The United States positioned three warships in the eastern Mediterranean reportedly to evacuate Americans from Israel in the "remote" possibility the Israel-Gaza conflict requires it.
The evacuation of all 50 Jewish families in Israel’s Migron outpost was completed on Sunday evening without major incident. Prime Minister Benjamin Netanyahu welcomed the successful and peaceful evacuation—but vowed that his government would continue to strengthen Jewish communities in the West Bank.
Israel's Supreme Court ruled that the West Bank outpost of Migron must be evacuated by Sept. 4.
The Migron outpost in the West Bank was not evacuated as scheduled.
Israel’s Supreme Court said that the evacuation of an illegal West Bank settlement must take place by Aug. 21.
Residents and supporters of the Ulpana neighborhood in the West Bank held a morning prayer service as moving vans arrived to evacuate them from the disputed properties.
An Israeli government committee approved a compromise agreement with the families of the Ulpana neighborhood under which they would leave voluntarily.
Israeli leaders were sharply criticized in a government watchdog's report on Wednesday into emergency services' lack of preparedness for a 2010 forest fire that killed 44 people, but there were no calls for dismissal.
Israel Police began an extensive drill on Monday in preparation of the expected evacuation of the Ulpana Hill neighborhood in the West Bank settlement of Beit El.
Two illegal West Bank outposts set to be evacuated by the end of the year have a reprieve.
One Santa Barbara synagogue has been evacuated and another is facing possible evacuation as crews continued to battle the Jesusita Fire on Friday afternoon.
A bomb scare prompted the evacuation of the Israeli Consulate offices in Los Angeles this afternoon.
During the San Diego fires, a family rescues one of their synagogue's five Torahs and preserves it during the evacuation.
Southern California Jews deal with wildfires in Los Angeles and San Diego Counties.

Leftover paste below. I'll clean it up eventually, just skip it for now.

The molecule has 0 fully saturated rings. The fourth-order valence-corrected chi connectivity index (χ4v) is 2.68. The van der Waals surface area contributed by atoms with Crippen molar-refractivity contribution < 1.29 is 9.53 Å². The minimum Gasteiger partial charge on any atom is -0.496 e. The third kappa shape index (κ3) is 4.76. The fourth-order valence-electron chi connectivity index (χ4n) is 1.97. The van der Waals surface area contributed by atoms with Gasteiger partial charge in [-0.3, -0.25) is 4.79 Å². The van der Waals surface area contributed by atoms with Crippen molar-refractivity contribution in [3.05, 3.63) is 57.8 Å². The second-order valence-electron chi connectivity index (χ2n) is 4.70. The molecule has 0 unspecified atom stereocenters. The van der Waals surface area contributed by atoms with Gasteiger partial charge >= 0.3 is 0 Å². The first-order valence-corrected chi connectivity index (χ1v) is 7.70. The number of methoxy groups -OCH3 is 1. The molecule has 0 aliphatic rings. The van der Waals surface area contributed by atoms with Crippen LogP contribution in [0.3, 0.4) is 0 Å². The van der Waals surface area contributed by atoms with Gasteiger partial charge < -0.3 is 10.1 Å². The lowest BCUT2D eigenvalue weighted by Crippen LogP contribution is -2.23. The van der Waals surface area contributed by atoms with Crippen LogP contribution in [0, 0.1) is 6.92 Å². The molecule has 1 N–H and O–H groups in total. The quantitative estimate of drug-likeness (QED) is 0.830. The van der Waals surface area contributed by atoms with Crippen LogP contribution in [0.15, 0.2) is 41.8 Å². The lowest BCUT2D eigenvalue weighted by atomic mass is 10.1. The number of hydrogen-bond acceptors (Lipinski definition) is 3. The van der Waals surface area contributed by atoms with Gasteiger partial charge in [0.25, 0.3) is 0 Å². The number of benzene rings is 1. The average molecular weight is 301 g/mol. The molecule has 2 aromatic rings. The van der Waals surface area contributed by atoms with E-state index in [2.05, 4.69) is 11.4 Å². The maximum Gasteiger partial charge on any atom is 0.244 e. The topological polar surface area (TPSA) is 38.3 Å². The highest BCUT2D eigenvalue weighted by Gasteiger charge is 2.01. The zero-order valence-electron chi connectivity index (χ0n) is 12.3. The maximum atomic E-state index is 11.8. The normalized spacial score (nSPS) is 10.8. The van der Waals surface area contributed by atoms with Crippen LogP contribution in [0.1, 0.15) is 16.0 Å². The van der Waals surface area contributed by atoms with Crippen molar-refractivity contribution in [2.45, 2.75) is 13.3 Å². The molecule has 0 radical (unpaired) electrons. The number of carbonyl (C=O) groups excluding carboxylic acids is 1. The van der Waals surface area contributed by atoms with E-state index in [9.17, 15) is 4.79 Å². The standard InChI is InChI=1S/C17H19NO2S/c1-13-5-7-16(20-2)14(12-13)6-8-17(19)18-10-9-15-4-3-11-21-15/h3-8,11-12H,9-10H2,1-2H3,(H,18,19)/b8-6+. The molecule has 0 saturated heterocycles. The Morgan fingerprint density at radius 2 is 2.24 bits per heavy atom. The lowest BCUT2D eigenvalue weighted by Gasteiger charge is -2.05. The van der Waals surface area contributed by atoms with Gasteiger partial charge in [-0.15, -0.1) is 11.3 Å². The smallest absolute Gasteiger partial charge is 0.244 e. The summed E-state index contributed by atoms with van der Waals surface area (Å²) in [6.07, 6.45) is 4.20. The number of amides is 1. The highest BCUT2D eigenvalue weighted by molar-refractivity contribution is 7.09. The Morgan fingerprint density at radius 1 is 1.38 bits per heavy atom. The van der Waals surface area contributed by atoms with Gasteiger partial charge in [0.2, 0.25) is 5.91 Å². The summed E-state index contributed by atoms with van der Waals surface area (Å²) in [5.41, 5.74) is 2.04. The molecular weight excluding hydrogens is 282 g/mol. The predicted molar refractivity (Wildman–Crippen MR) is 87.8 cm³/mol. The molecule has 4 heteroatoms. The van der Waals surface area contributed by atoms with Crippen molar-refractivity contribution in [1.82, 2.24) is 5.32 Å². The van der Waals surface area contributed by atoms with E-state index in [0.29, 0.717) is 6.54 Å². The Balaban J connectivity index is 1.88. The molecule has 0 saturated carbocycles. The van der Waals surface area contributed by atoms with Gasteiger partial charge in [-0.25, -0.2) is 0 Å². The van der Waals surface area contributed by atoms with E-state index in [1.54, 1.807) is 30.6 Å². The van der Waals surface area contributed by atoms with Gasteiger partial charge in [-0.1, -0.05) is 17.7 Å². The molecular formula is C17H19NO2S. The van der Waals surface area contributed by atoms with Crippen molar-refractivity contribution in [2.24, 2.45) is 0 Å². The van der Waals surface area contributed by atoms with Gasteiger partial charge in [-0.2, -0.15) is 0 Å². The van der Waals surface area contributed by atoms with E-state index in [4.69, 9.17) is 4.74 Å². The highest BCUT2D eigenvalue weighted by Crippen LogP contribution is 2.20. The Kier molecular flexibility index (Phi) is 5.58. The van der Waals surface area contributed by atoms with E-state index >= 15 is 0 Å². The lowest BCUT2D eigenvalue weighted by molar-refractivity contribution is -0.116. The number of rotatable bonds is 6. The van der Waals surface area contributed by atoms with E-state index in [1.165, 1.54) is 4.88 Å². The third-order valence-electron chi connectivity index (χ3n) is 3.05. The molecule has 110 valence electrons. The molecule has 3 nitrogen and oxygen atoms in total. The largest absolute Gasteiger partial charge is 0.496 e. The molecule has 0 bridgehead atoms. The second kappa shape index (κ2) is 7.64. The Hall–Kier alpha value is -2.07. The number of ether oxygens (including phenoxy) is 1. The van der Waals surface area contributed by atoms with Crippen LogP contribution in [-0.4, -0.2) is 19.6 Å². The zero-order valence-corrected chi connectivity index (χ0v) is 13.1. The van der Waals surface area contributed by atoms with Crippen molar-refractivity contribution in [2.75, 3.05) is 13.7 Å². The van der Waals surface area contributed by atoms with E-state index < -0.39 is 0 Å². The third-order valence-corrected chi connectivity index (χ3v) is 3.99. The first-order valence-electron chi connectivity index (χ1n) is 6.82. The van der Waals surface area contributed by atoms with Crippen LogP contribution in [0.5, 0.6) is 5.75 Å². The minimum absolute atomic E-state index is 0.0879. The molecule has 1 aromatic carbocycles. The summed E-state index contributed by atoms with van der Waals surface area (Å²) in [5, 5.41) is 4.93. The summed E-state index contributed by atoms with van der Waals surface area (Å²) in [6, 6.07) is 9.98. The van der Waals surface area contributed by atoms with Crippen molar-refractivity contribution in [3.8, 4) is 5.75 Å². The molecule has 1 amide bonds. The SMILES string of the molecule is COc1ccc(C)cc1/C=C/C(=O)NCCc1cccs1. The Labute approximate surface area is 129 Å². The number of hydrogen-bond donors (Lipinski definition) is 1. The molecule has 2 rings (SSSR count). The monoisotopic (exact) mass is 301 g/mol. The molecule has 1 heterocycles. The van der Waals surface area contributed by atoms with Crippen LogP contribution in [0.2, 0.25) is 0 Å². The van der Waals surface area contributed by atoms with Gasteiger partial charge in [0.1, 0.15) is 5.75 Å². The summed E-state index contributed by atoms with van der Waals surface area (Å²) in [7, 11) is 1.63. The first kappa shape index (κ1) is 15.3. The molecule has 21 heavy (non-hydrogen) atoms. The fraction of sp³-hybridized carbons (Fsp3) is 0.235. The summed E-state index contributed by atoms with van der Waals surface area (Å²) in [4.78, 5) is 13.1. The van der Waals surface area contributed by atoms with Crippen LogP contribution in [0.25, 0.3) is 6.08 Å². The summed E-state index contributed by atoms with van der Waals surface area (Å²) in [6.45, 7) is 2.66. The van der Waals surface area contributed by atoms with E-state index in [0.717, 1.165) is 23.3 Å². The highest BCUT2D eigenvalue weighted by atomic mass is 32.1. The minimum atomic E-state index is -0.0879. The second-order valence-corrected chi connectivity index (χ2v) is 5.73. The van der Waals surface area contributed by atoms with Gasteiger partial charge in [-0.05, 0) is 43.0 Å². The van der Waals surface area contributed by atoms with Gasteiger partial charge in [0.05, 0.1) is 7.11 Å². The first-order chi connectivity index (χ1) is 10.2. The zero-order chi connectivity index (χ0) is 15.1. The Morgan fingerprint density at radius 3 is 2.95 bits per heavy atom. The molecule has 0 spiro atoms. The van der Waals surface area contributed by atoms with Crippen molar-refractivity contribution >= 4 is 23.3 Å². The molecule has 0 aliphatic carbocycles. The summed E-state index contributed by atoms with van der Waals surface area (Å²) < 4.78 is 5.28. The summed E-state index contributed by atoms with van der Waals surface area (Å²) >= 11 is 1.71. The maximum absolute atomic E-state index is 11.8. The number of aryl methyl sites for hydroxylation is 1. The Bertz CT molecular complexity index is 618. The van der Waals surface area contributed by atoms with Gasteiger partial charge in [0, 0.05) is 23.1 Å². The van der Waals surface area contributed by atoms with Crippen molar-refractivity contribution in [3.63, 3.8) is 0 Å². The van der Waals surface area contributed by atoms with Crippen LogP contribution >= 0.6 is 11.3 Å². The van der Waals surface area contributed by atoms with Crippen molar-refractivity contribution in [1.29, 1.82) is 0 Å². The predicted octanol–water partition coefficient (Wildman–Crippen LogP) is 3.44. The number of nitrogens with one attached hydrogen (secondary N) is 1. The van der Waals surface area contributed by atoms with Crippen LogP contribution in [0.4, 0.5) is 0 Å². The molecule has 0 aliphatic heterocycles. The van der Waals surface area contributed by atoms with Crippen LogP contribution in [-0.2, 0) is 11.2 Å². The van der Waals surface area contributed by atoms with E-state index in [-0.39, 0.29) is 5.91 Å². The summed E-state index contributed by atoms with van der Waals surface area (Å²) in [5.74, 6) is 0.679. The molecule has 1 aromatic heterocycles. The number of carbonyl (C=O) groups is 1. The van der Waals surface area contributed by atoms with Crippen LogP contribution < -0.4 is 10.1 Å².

Driven from their homes by Qassam rockets, Eimvet Yitao and her colleagues from a Sderot day care center gathered under the shade of a sprawling tree at an army center in Givat Olga, swapping stories of their fears.
Jeff and Liz Kramer and their three teenage sons could only watch and wait. The Sutton Valley residents paced the sidewalk in front of their home on Thursday morning, watching as the head of the Topanga Canyon Fire crept along a ridge less than 800 yards away, consuming brush and sending up billows of smoke.
The Tabach family left the settlement of Gadid last week, ahead of the Israeli withdrawal. Settlers who hadn't evacuated as of Monday were given 48-hours notice to leave, on threat of eviction.
An Israeli army officer gives an evacuation order to Yuval and Michal Unterman and their 5-year-old daughter, Aviel, at the Morag settlement in the Gaza Strip.
The column of armored SUVs waited, engines humming, as a phalanx of bodyguards ushered Prime Minister Ariel Sharon into the third truck from the end. As the convoy cleared the main gate of the Israeli government head's residence, a set of decoy vehicles turned north, toward Jerusalem, while the remaining units proceeded south toward the Negev, where Sharon planned to tour absorption sites being built for hundreds of Israeli families soon to be evacuated from their Gaza Strip homes.